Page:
Germany's decision to ban one of the country's largest neo-Nazi organisations has been welcomed by Jewish leaders and Holocaust survivors, who hope for further crackdowns on the far-right.
German Interior Minister Hans-Peter Friedrich said Wednesday that HNG - "national organisation for political prisoners and their relatives" - purports to help criminals become productive members of society, but actually seeks to strengthen the ties of young criminals to far-right groups.
"Banning that terrible organisation, is an important, overdue step and a success in our democratic fight against right-wing extremists," said Dieter Graumann, head of the Central Council of Jews in Germany.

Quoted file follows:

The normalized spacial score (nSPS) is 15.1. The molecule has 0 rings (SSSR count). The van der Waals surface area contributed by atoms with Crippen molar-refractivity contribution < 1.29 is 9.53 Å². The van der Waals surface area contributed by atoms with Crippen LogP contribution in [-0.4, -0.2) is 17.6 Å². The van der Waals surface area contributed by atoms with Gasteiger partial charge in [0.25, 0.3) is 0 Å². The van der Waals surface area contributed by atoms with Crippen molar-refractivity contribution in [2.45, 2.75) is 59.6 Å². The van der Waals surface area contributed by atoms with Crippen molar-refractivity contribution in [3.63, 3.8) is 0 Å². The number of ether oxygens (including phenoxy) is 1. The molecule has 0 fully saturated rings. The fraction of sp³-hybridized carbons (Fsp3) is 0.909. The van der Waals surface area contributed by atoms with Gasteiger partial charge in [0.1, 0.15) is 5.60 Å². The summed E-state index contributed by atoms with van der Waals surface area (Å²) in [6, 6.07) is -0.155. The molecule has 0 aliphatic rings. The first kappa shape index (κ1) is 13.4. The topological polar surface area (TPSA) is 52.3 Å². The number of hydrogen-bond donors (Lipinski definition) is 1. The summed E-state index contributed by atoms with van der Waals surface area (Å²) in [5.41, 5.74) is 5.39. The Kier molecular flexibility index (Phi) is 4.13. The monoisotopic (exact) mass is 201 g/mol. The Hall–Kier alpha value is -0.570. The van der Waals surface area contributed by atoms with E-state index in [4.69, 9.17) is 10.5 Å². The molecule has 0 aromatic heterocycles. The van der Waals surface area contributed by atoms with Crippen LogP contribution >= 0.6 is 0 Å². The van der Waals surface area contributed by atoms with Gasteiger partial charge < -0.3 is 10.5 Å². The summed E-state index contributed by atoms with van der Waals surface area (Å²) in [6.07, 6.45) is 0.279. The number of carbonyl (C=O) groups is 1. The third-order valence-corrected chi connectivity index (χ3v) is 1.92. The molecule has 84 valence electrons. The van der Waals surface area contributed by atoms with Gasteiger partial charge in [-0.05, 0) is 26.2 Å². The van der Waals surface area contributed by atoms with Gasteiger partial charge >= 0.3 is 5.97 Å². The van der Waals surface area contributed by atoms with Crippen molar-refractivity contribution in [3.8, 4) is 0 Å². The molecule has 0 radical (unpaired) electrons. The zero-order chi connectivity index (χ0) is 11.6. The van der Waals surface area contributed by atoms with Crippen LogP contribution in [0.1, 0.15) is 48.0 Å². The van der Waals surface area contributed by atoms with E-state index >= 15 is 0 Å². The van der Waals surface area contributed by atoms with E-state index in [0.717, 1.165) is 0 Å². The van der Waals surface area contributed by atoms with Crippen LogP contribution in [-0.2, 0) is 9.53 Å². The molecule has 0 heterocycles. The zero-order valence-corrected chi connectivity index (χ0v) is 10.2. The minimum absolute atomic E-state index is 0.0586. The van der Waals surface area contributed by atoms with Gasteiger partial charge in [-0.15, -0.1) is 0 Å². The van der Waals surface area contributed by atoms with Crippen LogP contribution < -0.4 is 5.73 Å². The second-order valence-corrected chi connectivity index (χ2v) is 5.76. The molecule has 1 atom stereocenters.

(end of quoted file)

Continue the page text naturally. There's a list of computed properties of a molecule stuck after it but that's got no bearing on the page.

Mr Graumann, who also advocates banning the extreme right-wing National Democratic Party of Germany, added that it is "high time to… adopt a harder line in terms of [combating] anti-democratic forces".
A series of raids on HNG cells
followed today's ban and incriminating evidence was seized at locations in several former West German states.
Mr Friedrich said the federal government had to stop the HNG from further "radicalisation of the neo-Nazi scene".